ACKNOWLEDGEMENTS

The Oregon Department of Agriculture and their Plant Health Program provided funding for the training workshops - award ODA-3138. We would also like to thank and acknowledge Professor Michael Bondi, director of the Oregon State University North Willamette Research and Extension Center for his support in the development of this program, Mike Knutz, Yamhill County, Oregon State University Extension Service, Christine C. Hayes, and our anonymous reviewers for their valued feedback, and all the nurseries and workers that have participated.

LITERATURE CITED

Parke, J. L. and N. J. Grünwald. 2012. A systems approach for management of pests and pathogens of nursery crops. Plant Disease 96:1236-1244.

Griesbach, J.A., Parke, J. L., Chastagner, G.C., Grunwald, N.J., Aguirre, J. 2012. Safe procurement and production manual: a systems approach for the production of healthy nursery stock. 2nd ed. Oregon Association of Nurseries, Wilsonville, OR. 105 pp.

Mathers, H.M. 2003. Technical information requested by Hispanic Nursery Employees- Survey results from Oregon and Ohio. Journal of Environmental Horticulture 21:184-189.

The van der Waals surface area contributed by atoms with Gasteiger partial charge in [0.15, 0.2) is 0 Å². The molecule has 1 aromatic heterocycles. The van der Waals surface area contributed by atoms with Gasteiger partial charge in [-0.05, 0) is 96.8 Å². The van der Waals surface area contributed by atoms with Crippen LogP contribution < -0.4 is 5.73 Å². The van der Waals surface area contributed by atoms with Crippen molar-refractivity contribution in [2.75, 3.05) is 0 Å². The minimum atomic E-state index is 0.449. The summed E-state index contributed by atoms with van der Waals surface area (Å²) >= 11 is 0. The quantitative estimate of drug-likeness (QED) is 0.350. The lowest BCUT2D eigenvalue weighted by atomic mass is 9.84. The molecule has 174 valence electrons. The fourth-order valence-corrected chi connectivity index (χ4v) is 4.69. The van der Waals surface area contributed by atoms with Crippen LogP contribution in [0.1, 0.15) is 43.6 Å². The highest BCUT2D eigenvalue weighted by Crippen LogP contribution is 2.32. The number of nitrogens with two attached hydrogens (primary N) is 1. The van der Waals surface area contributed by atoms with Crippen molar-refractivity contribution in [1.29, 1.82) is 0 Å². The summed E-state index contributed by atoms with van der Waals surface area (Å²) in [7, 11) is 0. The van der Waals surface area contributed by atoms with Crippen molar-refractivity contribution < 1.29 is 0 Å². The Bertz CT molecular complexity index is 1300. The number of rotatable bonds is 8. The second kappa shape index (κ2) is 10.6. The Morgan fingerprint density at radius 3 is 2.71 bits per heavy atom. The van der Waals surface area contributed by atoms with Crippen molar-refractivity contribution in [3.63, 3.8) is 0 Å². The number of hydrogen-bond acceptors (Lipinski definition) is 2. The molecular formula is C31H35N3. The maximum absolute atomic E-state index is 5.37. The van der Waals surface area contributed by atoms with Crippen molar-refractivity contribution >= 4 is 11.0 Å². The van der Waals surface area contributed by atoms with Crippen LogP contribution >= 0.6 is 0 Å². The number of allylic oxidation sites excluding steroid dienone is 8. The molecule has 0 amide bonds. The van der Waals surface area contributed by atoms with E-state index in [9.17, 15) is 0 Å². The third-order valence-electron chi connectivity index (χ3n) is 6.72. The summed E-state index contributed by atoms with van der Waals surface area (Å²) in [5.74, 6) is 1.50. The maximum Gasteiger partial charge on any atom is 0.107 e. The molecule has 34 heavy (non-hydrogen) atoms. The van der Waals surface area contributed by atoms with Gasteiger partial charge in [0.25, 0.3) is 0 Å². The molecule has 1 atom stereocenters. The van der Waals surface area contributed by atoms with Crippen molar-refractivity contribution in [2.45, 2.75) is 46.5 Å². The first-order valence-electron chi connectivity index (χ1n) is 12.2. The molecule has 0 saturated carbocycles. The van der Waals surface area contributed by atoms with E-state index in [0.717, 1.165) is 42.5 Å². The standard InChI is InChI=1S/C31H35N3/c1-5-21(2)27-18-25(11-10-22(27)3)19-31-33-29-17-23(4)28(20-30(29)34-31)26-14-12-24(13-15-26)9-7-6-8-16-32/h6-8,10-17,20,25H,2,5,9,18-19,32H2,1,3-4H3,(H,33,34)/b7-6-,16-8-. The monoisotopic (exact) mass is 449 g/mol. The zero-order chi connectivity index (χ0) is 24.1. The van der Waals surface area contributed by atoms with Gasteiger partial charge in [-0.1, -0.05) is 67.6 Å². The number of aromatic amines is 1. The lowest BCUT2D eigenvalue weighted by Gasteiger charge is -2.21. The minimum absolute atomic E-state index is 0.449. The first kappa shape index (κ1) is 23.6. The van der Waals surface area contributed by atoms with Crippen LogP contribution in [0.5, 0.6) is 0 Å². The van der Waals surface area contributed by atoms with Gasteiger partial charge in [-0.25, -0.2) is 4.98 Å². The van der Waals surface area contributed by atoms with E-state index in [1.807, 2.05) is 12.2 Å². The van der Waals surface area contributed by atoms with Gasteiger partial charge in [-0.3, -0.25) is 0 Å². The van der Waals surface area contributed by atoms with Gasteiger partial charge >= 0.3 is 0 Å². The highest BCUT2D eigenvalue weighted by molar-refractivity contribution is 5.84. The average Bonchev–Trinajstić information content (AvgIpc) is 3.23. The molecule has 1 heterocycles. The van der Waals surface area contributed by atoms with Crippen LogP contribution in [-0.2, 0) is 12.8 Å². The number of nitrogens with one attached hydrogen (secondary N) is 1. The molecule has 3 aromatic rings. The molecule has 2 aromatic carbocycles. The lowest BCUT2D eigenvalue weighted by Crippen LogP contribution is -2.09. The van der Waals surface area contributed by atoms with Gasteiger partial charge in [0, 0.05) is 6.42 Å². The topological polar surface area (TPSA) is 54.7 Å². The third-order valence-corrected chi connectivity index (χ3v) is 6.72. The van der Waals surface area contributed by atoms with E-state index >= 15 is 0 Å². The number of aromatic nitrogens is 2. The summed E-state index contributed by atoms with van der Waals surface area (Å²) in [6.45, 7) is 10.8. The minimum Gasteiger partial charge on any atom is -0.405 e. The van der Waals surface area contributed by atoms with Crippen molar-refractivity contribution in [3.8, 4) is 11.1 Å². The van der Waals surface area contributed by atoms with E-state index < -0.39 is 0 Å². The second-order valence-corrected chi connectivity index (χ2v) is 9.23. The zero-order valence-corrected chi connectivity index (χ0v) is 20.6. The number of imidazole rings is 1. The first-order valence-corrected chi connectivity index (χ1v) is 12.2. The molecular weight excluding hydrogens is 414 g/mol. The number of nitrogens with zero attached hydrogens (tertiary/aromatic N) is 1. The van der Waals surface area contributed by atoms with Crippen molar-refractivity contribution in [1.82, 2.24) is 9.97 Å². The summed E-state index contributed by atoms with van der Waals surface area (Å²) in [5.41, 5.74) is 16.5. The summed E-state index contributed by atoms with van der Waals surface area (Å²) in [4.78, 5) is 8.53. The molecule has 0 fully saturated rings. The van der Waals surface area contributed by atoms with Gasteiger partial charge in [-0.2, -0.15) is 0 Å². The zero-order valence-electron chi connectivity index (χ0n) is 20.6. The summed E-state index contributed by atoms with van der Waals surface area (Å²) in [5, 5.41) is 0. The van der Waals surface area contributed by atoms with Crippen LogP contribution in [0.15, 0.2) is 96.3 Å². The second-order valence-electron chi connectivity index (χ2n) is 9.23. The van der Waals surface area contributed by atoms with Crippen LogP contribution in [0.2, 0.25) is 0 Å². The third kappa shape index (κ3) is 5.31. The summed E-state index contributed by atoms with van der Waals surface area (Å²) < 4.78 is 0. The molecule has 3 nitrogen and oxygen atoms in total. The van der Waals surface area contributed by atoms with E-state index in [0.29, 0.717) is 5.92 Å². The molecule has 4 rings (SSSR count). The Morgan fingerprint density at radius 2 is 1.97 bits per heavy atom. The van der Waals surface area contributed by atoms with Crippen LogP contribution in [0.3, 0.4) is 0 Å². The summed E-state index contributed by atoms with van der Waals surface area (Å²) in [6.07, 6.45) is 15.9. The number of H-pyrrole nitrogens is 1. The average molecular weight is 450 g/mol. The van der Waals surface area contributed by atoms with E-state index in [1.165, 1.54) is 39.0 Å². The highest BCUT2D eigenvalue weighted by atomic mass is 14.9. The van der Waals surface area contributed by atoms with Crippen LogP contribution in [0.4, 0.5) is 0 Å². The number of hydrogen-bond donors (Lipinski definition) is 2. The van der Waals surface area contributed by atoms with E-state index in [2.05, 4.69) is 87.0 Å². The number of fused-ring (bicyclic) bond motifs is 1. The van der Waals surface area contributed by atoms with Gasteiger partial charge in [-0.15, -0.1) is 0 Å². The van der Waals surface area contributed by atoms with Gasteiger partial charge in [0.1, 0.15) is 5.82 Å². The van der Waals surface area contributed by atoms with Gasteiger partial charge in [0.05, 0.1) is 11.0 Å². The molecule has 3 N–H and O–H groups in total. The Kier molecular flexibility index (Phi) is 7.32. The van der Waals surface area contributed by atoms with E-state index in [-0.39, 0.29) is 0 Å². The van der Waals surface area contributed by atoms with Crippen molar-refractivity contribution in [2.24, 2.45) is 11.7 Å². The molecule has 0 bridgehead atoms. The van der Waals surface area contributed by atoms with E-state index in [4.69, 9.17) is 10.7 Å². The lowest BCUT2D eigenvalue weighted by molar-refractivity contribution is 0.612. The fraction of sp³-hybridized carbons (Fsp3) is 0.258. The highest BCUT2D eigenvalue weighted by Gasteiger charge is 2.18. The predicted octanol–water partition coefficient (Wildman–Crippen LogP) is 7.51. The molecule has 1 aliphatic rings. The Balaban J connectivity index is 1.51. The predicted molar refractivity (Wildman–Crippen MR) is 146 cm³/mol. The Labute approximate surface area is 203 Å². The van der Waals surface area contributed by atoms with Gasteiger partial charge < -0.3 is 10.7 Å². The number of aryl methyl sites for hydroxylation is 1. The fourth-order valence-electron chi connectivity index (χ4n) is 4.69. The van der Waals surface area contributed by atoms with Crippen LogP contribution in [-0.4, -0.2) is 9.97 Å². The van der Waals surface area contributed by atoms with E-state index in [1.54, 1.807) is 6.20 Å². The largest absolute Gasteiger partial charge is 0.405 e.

Oregon Field Office National Agricultural Statistics Service United States Department of Agriculture. 2013. Oregon Agriculture & Fisheries Statistics. http://www.oregon.gov/ODA/docs/pdf/pubs/2013_agripedia_stats.pdf

Oregon Field Office National Agricultural Statistics Service United States Department of Agriculture. 2011. Oregon Agriculture & Fisheries Statistics. http://www.oregon.gov/ODA/docs/pdf/pubs/2011agripedia.pdf

Oregon Field Office National Agricultural Statistics Service United States Department of Agriculture. 2008. Oregon Agriculture & Fisheries Statistics. http://www.oregon.gov/ODA/docs/pdf/pubs/2008agripedia.pdf

Oregon Field Office National Agricultural Statistics Service United States Department of Agriculture. 2010. Oregon Nursery and Greenhouse Survey. http://www.nass.usda.gov/Statistics_by_State/Oregon/Publications/Horticulture/2010_nursery.pdf

R Development Core Team. 2008. R: A language and environment for statistical computing. R Foundation for Statistical Computing, Vienna, Austria. ISBN 3-900051-07-0, http://www.R-project.org

U.S. Census Bureau. 2013. Quarterly Workforce Indicators Data. Longitudinal-Employer Household Dynamics Program. http://www.vrdc.cornell.edu/qwipu/